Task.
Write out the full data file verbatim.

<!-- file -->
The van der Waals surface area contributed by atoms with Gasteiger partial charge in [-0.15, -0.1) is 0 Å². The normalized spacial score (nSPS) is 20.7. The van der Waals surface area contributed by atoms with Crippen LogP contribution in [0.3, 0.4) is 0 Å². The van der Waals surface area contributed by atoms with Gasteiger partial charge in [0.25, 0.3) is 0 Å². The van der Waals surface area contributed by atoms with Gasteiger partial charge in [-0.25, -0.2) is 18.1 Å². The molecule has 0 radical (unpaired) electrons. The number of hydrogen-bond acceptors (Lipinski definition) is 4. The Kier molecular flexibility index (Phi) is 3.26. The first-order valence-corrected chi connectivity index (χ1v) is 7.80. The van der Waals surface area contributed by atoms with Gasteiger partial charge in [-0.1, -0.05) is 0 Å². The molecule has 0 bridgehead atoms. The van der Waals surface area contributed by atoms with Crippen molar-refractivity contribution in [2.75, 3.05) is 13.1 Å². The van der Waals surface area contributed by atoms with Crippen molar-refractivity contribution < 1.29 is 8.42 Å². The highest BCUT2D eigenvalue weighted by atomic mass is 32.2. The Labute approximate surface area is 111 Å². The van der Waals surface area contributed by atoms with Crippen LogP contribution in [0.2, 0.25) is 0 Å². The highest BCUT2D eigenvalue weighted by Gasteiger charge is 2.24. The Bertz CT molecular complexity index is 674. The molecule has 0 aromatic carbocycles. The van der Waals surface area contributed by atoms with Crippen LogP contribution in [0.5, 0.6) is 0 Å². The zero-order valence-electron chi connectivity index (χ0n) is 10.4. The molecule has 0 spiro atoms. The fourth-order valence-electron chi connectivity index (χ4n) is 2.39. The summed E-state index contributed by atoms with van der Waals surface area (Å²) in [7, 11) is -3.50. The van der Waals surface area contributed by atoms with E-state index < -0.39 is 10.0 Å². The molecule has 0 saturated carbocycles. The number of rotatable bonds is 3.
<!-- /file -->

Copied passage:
The van der Waals surface area contributed by atoms with Gasteiger partial charge in [-0.15, -0.1) is 0 Å². The normalized spacial score (nSPS) is 20.7. The van der Waals surface area contributed by atoms with Crippen LogP contribution in [0.3, 0.4) is 0 Å². The van der Waals surface area contributed by atoms with Gasteiger partial charge in [0.25, 0.3) is 0 Å². The van der Waals surface area contributed by atoms with Gasteiger partial charge in [-0.25, -0.2) is 18.1 Å². The molecule has 0 radical (unpaired) electrons. The number of hydrogen-bond acceptors (Lipinski definition) is 4. The Kier molecular flexibility index (Phi) is 3.26. The first-order valence-corrected chi connectivity index (χ1v) is 7.80. The van der Waals surface area contributed by atoms with Gasteiger partial charge in [-0.1, -0.05) is 0 Å². The molecule has 0 bridgehead atoms. The van der Waals surface area contributed by atoms with Crippen molar-refractivity contribution in [2.75, 3.05) is 13.1 Å². The van der Waals surface area contributed by atoms with Crippen molar-refractivity contribution < 1.29 is 8.42 Å². The highest BCUT2D eigenvalue weighted by atomic mass is 32.2. The Labute approximate surface area is 111 Å². The van der Waals surface area contributed by atoms with Crippen LogP contribution in [0.2, 0.25) is 0 Å². The highest BCUT2D eigenvalue weighted by Gasteiger charge is 2.24. The Bertz CT molecular complexity index is 674. The molecule has 0 aromatic carbocycles. The van der Waals surface area contributed by atoms with Crippen LogP contribution in [0.5, 0.6) is 0 Å². The zero-order valence-electron chi connectivity index (χ0n) is 10.4. The molecule has 0 spiro atoms. The fourth-order valence-electron chi connectivity index (χ4n) is 2.39. The summed E-state index contributed by atoms with van der Waals surface area (Å²) in [7, 11) is -3.50. The van der Waals surface area contributed by atoms with E-state index < -0.39 is 10.0 Å². The molecule has 0 saturated carbocycles. The number of rotatable bonds is 3.